Page:Black's Law Dictionary (Second Edition).djvu/1114

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the state and others partaking in some degree of that character, from the ninth year of Hen. II. to the lirst of Geo. IV.

STATE OF FACTS. Formerly, when a master in chancery was directed by the court of Chancery to make an inquiry or Investigation into any matter arising out of a suit, and which could not conveniently he hrought before the court itself, each party In the suit carried in before the master a statement showing how the party bringing it in represented the matter in question to be; and this statement was technically termed a "state of facts," and formed the ground upon which the evidence was received, the evidence be ing. in fact. brought by one pnrI;y or the other, to prove his own or disprove his opponent's state of facts. And so now, a state of facts means the statement made by any one of his version of the facts. Brown.

STATE OF FACTS AND PROPOSAL. In English lunacy practice, when a person has been found a lunatic, the next step is to submit to the master a scheme called a "state of facts and proposal," showing what is the position in life, property, and income of the lunatic, who are his next of kin and heir at law, who are proposed as his committees, and what annual sum is proposed to be allowed for his maintenance, etc. From the state of facts and the evidence adduced in summit of it, the master frames his report. Elmer, Lun. 22: Pope, Lun. 79; Sweet.

STATE OF THE CASE. A narrative of the facts upon which the plainttlf relies, sub- stituted for a more formal declaration, in sults in the inferior courts. The phrase is used in New Jersey.

STATED. Settled; closed. An account

stated means an account settled, and at an end. Pull. Acc’ts, 33. "In order to constitute an account stated, there must he a statement of some certain amount of money heing due, which must be made either to the party himself or to some agent of his." 6 Mees. & W. H67. —Sti:.ted meeting. A meeting of a board of directors. board of officers, etc.. held at the time appointed thercfor by law ordinance, by-law. or other regulation: as distinguished from "special" meetings, which are held on call as the occasion may arise, rather than at a regularly appointed time, and from adjourned meetings. Sec Zulich v. Bowman. 42 Pa. 87.—Stated term. A regular or ordinary term or session of I1 court for the dispatch of its general husiucss, held at the time fixed by law or rule: as distinguished from a special term: held out of the due order or for the transaction of particular business.

STATEIVENT. In a general sense, an allegation; a declaration of matters of fact. The term has come to be used of a. variety of formal narratives of facts, required by law in various jurisdictions as the foundation of judicial or officlal proceedings.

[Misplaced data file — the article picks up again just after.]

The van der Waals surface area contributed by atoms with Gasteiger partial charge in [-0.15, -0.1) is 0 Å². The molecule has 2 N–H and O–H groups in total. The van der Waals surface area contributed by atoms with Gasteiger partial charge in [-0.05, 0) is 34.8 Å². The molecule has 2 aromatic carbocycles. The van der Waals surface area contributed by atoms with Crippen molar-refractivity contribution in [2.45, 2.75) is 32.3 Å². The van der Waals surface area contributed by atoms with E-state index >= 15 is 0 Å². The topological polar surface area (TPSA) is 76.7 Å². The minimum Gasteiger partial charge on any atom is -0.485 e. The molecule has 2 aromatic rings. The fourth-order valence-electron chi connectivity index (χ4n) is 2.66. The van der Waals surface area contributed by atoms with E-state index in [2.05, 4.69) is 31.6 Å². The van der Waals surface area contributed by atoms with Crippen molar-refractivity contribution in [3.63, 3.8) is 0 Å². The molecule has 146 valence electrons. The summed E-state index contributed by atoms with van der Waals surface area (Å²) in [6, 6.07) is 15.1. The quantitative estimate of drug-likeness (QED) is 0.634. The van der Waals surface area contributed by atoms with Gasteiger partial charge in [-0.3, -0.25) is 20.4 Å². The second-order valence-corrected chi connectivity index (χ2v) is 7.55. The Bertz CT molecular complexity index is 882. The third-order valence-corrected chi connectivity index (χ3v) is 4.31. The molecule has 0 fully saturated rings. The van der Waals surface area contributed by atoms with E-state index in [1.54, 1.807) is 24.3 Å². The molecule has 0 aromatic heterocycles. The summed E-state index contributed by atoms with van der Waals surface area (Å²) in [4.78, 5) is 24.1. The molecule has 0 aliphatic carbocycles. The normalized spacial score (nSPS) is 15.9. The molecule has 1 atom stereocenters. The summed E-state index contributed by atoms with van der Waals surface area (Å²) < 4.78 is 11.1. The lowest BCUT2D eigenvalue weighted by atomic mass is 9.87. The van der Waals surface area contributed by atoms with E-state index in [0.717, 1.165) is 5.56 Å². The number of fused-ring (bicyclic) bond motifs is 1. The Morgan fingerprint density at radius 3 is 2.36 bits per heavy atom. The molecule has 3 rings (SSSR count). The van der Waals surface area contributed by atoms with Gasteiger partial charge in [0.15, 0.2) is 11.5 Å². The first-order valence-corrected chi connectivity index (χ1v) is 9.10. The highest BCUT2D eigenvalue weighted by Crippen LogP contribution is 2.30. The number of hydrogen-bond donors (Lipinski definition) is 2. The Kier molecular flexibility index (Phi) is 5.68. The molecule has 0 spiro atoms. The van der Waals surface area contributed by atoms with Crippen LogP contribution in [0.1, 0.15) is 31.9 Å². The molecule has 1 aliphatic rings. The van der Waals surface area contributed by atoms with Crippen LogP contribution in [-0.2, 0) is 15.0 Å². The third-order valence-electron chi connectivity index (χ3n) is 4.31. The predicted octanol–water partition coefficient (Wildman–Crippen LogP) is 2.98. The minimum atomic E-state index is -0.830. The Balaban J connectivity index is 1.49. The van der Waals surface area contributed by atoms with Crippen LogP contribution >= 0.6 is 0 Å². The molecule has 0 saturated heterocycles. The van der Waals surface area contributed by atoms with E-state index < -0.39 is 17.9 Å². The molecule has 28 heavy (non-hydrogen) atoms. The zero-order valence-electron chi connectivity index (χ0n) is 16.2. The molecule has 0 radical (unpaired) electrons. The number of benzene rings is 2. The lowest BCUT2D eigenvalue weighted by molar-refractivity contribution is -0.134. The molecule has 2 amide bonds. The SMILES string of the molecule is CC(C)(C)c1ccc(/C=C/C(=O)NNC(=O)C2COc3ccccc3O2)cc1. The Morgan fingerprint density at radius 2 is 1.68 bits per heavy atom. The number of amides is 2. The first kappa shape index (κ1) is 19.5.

—-Statement of aifaiis. In English bank- ruptcy practice, a bankrupt or debtor who has



presented a petition for liquidation or composition must produce at the first meeting of cind- itors a statement of his alfalis, giving a list of his creditors, secured and unsecured, with the value of the securities, in list of bills discounted, and a statement of his property. Sweet —Statement of claim. A written or printed statement by the plaintiii in an action in English high court. showing the facts on which he relies to support his cluini against the defendant, and the relief which he claims. It is delivered to the defendant or his solicitor. The delivery of the statement of claim is usually the next step after appearance, and is the commencement of the pleadings Sweet.—Statement of defense. In the rnctice of the English high court, where the de endant in an action docs not demur to the whole of the plaintiE‘s claim, he delivers a pleading called a “statement of do fense." The statement of defense deals with the allegations contained in the statement of claim, (or the lndorsement on the writ, if there is no statement of claim.) admitting or dcnying them. and, if necessary, stating fresh facts in expla- nation or avoidance of those alleged by the plaintiff. SWEL'L—Stl1.te1‘|le)lI: of partlciilan. In English practice, when the plaintiff chums a debt or liquidated demand, but has not indom- ed the writ specially, (E. e.. indorsed on it the particulars of his claim under Order Lil. r. 6.) and the defendant fails to appear, the plaintiff may file a statement of the particiilars of his claim, and after eight days enter judgnicnt for the amount, as if the writ had been specially indorsed. Court Rules, xiii. 5; Sweet.

STATESMAN. A freeholder and farmer in Cumberland Wharton.

STATIM. Lat. Forthwith; immediate- ly. In old English law, this term meant either "at once," or "within a legal time," i. 6.. such time as permitted the legal and regular performance of the act in question.

STATING AN ACCOUNT. Exhibiting, or listing in their order, the items which make up an account.

STATING PART OF A BILL. That part of a bill in chancery in which the plaintiff states the facts of his case; it is distin- guished from the charging part of the bili and from the prayer.

STATION. In the civil law. A place where ships may ride in safety. Dig. 50, 16, 59.

STATIONERS’ HALL. In English law. The hall of the stationers’ company, at which every person claiming copyright in a lanai: must register his title, in order to be able to bring actions against persons infringing it 2 Steph. Comm. 37-39.

STATIONERY OFFICE. In English law. A government office established as a department of the treasury, for the purpose of supplying government offices with stationery and hooks, and of printing and publishing government papers.

STATIST. Astntesiuan; apolltician; one skilled in government.

STATISTICS. That part of political sci-

ence which is concerned in collecting and ar-